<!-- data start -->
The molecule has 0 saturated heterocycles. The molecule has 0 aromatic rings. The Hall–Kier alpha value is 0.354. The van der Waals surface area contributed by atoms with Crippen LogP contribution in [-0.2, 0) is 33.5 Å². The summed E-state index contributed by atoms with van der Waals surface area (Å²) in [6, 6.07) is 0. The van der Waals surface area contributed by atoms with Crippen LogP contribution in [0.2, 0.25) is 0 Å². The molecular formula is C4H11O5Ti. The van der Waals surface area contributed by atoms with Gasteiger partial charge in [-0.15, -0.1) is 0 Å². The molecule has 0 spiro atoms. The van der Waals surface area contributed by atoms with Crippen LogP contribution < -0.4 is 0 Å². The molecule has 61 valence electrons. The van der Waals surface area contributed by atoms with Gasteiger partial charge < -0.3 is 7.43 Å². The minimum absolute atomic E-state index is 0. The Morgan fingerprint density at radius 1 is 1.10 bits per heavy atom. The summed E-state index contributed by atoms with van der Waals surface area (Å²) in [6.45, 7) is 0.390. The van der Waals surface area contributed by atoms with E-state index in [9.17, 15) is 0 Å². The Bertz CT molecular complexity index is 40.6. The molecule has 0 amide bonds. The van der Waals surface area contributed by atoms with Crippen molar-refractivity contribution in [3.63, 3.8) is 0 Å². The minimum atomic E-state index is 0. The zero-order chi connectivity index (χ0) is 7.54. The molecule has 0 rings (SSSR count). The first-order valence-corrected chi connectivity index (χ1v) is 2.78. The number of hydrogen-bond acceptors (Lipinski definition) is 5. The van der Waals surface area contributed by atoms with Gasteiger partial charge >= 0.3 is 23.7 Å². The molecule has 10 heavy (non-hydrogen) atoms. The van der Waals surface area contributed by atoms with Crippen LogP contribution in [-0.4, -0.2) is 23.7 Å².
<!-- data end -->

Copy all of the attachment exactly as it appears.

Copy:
The molecule has 0 saturated heterocycles. The molecule has 0 aromatic rings. The Hall–Kier alpha value is 0.354. The van der Waals surface area contributed by atoms with Crippen LogP contribution in [-0.2, 0) is 33.5 Å². The summed E-state index contributed by atoms with van der Waals surface area (Å²) in [6, 6.07) is 0. The van der Waals surface area contributed by atoms with Crippen LogP contribution in [0.2, 0.25) is 0 Å². The molecular formula is C4H11O5Ti. The van der Waals surface area contributed by atoms with Gasteiger partial charge in [-0.15, -0.1) is 0 Å². The molecule has 0 spiro atoms. The van der Waals surface area contributed by atoms with Crippen LogP contribution < -0.4 is 0 Å². The molecule has 61 valence electrons. The van der Waals surface area contributed by atoms with Gasteiger partial charge < -0.3 is 7.43 Å². The minimum absolute atomic E-state index is 0. The Morgan fingerprint density at radius 1 is 1.10 bits per heavy atom. The summed E-state index contributed by atoms with van der Waals surface area (Å²) in [6.45, 7) is 0.390. The van der Waals surface area contributed by atoms with E-state index in [9.17, 15) is 0 Å². The Bertz CT molecular complexity index is 40.6. The molecule has 0 amide bonds. The van der Waals surface area contributed by atoms with Crippen molar-refractivity contribution in [3.63, 3.8) is 0 Å². The minimum atomic E-state index is 0. The zero-order chi connectivity index (χ0) is 7.54. The molecule has 0 rings (SSSR count). The first-order valence-corrected chi connectivity index (χ1v) is 2.78. The number of hydrogen-bond acceptors (Lipinski definition) is 5. The van der Waals surface area contributed by atoms with Gasteiger partial charge >= 0.3 is 23.7 Å². The molecule has 10 heavy (non-hydrogen) atoms. The van der Waals surface area contributed by atoms with Crippen LogP contribution in [-0.4, -0.2) is 23.7 Å².